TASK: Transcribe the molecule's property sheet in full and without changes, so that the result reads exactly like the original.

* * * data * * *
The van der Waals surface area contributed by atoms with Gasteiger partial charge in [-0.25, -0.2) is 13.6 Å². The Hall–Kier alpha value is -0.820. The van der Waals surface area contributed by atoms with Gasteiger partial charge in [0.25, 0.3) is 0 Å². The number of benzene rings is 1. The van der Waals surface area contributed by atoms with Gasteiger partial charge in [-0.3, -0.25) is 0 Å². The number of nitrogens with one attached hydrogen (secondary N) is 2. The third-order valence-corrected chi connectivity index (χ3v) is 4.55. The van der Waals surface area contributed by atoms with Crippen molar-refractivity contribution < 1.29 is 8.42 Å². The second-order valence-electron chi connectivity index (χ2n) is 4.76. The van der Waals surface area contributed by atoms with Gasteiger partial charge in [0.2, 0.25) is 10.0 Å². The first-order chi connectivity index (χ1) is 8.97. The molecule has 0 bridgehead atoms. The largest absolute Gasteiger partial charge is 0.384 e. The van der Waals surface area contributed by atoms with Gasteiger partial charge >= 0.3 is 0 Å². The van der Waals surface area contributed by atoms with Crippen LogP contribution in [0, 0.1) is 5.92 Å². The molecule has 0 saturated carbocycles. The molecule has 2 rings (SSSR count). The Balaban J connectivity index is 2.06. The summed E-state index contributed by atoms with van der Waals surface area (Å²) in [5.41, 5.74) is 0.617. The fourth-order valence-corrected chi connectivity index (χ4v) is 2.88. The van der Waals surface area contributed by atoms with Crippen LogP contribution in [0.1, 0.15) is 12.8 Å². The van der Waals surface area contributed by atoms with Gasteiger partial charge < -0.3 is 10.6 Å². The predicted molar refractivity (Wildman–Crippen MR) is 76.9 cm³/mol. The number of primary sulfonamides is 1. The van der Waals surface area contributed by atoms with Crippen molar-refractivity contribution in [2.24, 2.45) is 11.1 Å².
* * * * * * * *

The van der Waals surface area contributed by atoms with Gasteiger partial charge in [-0.25, -0.2) is 13.6 Å². The Hall–Kier alpha value is -0.820. The van der Waals surface area contributed by atoms with Gasteiger partial charge in [0.25, 0.3) is 0 Å². The number of benzene rings is 1. The van der Waals surface area contributed by atoms with Gasteiger partial charge in [-0.3, -0.25) is 0 Å². The number of nitrogens with one attached hydrogen (secondary N) is 2. The third-order valence-corrected chi connectivity index (χ3v) is 4.55. The van der Waals surface area contributed by atoms with Crippen molar-refractivity contribution < 1.29 is 8.42 Å². The second-order valence-electron chi connectivity index (χ2n) is 4.76. The van der Waals surface area contributed by atoms with Gasteiger partial charge in [0.2, 0.25) is 10.0 Å². The first-order chi connectivity index (χ1) is 8.97. The molecule has 0 bridgehead atoms. The largest absolute Gasteiger partial charge is 0.384 e. The van der Waals surface area contributed by atoms with Gasteiger partial charge >= 0.3 is 0 Å². The van der Waals surface area contributed by atoms with Crippen LogP contribution in [0, 0.1) is 5.92 Å². The molecule has 0 saturated carbocycles. The molecule has 2 rings (SSSR count). The Balaban J connectivity index is 2.06. The summed E-state index contributed by atoms with van der Waals surface area (Å²) in [5.41, 5.74) is 0.617. The fourth-order valence-corrected chi connectivity index (χ4v) is 2.88. The van der Waals surface area contributed by atoms with Crippen LogP contribution in [0.1, 0.15) is 12.8 Å². The van der Waals surface area contributed by atoms with Gasteiger partial charge < -0.3 is 10.6 Å². The predicted molar refractivity (Wildman–Crippen MR) is 76.9 cm³/mol. The number of primary sulfonamides is 1. The van der Waals surface area contributed by atoms with Crippen molar-refractivity contribution in [2.24, 2.45) is 11.1 Å².